What happens when you allow limiting beliefs to attach to your identity…….

I asked someone to describe themselves to me the other day.

They started off with the usual: height, a joke about weight, their job, their hobbies. As I listened, they then went on to say “oh and I am very stressy person – especially when I am driving! I get all tense and am a road rage driver!”

She laughed as she said this.

I thought “How interesting!”

I said “You know, you can do things that will make your driving much less stressful……”

She replied “Really? Because I always end up with a stiff neck and shoulders after driving!”

I said “Yes – well, you can get an instructor/observer from the Institute of Advanced Motorists to come out and drive with you and they can help you be more relaxed…..”

She interrupted me “Oh I wouldn’t like anyone sitting next to me while I was driving – -I am SO stressy it would be embarrassing!”

I continued “Well, it would take away that tension, and you could reach the end of your drive relaxed and smiling instead of tense and worried….”

She thought for a moment. I could see the possibility of being relaxed about driving going through her mind.

Then she sighed, shook her head and said “It wouldn’t work – I am a lost cause!”

This is an example of where an initial belief has become so strongly attached to identity that the person refuses to change it, even when it is clear that changing it would have a huge impact on the quality of their daily life.

Now some of you reading might be going “how crazy!”. “how irrational!”

Others might be thinking “oh my goodness, I have some beliefs like that…..”

In some ways this person’s insistence on her identity as “a stress driver” is quite logical. After all, her experience has been that she gets stressed when she drives! And if enough people criticise her for it, and yet she cannot work out how to change it – what other reason can there be for it? She must just be a stressy person, otherwise she would have changed it….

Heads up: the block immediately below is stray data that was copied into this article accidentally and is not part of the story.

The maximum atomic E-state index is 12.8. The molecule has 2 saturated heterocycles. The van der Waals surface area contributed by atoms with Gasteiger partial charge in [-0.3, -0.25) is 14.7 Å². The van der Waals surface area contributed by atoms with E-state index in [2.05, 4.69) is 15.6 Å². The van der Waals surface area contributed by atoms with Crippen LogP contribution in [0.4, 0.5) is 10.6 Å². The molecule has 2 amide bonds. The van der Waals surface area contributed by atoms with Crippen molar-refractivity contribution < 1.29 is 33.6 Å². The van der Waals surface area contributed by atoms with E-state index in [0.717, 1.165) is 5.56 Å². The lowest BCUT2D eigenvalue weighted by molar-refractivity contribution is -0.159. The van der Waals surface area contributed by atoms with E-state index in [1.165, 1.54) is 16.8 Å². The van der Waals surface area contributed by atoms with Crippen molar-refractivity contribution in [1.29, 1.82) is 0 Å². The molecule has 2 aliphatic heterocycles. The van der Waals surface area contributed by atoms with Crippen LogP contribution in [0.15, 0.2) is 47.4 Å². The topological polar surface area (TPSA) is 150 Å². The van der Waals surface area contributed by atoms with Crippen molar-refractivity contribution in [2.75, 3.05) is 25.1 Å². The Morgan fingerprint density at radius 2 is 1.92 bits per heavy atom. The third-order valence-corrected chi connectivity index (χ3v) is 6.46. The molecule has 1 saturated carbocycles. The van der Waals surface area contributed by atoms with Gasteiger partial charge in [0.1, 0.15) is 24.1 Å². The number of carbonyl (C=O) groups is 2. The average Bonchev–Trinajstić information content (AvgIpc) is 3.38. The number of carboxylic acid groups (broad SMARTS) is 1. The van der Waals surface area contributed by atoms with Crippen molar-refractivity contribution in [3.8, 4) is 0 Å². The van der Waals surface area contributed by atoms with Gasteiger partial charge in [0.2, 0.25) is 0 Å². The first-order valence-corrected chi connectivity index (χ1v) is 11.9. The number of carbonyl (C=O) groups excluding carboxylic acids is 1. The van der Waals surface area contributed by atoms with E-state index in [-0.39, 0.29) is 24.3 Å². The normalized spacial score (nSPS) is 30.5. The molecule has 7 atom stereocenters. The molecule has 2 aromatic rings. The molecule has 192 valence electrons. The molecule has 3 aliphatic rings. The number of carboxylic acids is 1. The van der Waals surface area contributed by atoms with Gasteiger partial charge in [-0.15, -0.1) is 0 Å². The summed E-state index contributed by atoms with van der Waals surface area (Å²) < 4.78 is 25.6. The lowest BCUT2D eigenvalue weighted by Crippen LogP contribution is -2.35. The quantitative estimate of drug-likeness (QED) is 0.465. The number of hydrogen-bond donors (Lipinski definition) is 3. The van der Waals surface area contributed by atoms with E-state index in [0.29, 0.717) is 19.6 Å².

This is a perfect example of how a limiting belief, especially one that we don’t have the resources, knowledge, information or support to change, can become so strongly attached to our identity, our vision of who we are, that we make it impossible for ourselves to accept support and help even when it is offered.

How can you spot a limiting belief that is getting close to becoming attached to your identity?

One way is to listen to yourself when we talk about yourself – -and listen for when you describe yourself as “being” something, when, in fact, you are just “doing” something; when you say you “are” something, rather than you “behave as” something

For example, if I say “I am an unconfident person” – that is a statement of identity. And, by the way is highly likely to be untrue – after all, EVERYONE is confident in something. If you think you are an “unconfident person” then how do you get dressed each day? How do you decide what to eat? See, you ARE confident in SOME things…everyone is!

If I say “I behave in an unconfident way in these situations….” – now I am describing a behaviour. And you know what – I can CHOOSE my behaviour (most of the time, anyway!).

I can even take it a step further and change the words I use. If I am unconfident in situations where I don’t know much about the subject, I can just say “in these situations, where I don’t know much about the subject, I am quieter and speak less”.

If we look at that last sentence – that is now starting to make sense and instead of calling myself an unconfident person – which is going to take LOTS to fix – I can now see that where I do not know much about the situation I tend to be quieter and speak less and you know, in my eyes there is nothing wrong with that!

I have gone from labelling myself as something undesireable and unpleasant (ie unconfident) and something I need to “fix” – to just describing a perfectly acceptable behaviour.

How interesting.

Why does this matter?

When a limiting belief becomes attached to your identity, you lose control over that belief. You lose the choice over who you are and how you behave. You give up your chance to become anyone different.

Which is fine if you are totally happy with who you are and how you are.

So here is a question to think about – how do you describe yourself?

What limiting beliefs are in YOUR description of yourself?

How can you change how you word those beliefs so they represent a behaviour you can choose, rather than represent something you need to “fix” about yourself?

yours in confidence


2 thoughts on “What happens when you allow limiting beliefs to attach to your identity…….

  1. The bit about the stressy driver was interesting. I quite often meet people who have a “problem” and if you give them a solution they always have an argument about why the solution wouldn’t work and I’ve come to the conclusion that some people like their “problem” ii is part of them and their identity and they don’t really want to solve it.

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